Wednesday, February 23, 2011

Public Unions vs. Taxpayers

There are great pieces all around by George Will (WaPo), James Taranto (WSJ), and Jonah Goldberg (LA Times), but to take a simpleton's stab at the issue:

Government unions, of which over 36% of government employees are a part, and which were actually illegal until JFK allowed them by executive order in 1962, should not be allowed to exist. Perhaps the simplest reason is because there is no reason for them to exist; are we that concerned about government taking advantage of its own workers, of placing them in harm's way or giving them unfair working conditions? Quite simply, no.

But the more important and clear reason today is that such unions exist almost completely to protect its own at the expense of government... and therefore, taxpayers. Government workers have a vested interest in increasing the size of government - whether it makes sense or not for the people whom they serve - to protect their own jobs and benefits. Government exists to serve the people, and allowing the existence of a group whose primary motivation is to serve itself over the people they are meant to serve is tantamount to organized suicide.

The best analogy is to imagine running a business, and knowing that you must retain a specific staff member to handle your HR - and you are not in a position to hire anybody else, only this specific individual. However, you are not allowed to dictate terms; rather, this staff member will dictate to you what the terms of her hire will be. In fact, despite your being completely open with this staff member that you cannot afford to meet her demands, she is demanding compensation completely out of line with the industry standard, and has rallied friends of hers from related departments to tell you to meet her demands. You've countered with a proposal that is extremely generous, backed clearly by the shareholders of the company, and yet all you hear are more cries that what you're offering is a slap in the face to this HR staffer, despite her having been grossly overcompensated for decades. On top of that, a board vote would overrule her demands, but a few board members left to avoid allowing a quorum to have a vote on the matter.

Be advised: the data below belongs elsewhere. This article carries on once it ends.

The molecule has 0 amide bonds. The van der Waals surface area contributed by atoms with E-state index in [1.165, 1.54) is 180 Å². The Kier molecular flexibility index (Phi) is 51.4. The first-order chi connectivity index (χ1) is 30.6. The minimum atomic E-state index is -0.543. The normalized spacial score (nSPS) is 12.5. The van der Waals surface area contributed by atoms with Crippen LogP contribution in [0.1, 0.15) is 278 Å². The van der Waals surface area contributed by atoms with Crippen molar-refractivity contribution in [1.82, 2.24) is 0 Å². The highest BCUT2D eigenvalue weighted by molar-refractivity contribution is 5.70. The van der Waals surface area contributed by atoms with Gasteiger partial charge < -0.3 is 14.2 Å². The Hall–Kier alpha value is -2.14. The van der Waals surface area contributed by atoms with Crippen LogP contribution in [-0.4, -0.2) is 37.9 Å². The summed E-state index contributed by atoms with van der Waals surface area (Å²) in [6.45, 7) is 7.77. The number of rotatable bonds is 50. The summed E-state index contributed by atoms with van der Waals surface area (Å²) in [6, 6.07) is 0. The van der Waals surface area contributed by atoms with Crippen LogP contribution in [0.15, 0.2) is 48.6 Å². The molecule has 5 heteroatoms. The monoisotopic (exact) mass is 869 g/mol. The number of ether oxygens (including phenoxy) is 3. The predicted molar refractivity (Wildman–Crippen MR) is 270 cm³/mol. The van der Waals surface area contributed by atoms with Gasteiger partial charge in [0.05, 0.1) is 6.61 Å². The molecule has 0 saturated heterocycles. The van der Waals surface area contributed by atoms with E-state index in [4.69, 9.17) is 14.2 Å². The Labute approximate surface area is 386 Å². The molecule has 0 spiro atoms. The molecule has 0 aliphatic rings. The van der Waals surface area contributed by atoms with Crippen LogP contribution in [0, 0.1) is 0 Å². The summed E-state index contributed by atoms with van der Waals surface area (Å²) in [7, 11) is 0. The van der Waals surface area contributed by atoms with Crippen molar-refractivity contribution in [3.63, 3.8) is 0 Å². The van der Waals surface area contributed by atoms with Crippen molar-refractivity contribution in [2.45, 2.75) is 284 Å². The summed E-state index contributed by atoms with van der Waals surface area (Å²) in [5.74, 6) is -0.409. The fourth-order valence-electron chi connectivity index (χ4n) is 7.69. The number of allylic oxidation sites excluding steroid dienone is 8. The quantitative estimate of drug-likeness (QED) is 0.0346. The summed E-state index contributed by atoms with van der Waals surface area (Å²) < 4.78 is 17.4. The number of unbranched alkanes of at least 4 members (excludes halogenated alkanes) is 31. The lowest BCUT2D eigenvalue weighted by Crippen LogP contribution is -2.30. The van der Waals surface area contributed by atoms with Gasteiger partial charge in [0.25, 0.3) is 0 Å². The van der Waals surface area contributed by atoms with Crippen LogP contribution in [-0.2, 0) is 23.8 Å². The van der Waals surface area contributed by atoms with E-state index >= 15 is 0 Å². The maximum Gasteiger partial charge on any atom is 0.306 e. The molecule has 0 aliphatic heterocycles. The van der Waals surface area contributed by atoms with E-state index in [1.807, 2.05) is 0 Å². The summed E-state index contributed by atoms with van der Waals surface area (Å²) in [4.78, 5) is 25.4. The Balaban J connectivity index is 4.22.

The obvious question is not merely how to solve the riddle; instead, it is the following: Who in their right mind believes such a company can successfully function; and, once you've determined the answer to that, then why the heck are we running our governments this way?


  1. 1) Your assumption that government won't take advantage of it's workers is ridiculous and unfounded in reality. Just listen to all the Republicans arguing this week that public school teachers are overpaid. If they had their way (Republican government and no unions) they'd keep reducing salaries and benefits until they couldn't find warm bodies to fill the jobs.

    2) Your analogy is also ridiculous. The unions don't get to set terms, they get to negotiate terms. The fact that they are unionized means that the employer (the government) in this case simply can't use divide-and-conquer techniques to screw them all over because each individual would have approximately 0 power to stand up for him/herself.

    3) It's true that wages and benefits for employees are a cost to the employer, but that doesn't mean it's a bad thing. It's only bad if the ends (cheaper government) always justify the means (screwing over the workers.) Most moral people would argue that we want to maximize government efficiency AND offer appropriate employee compensation.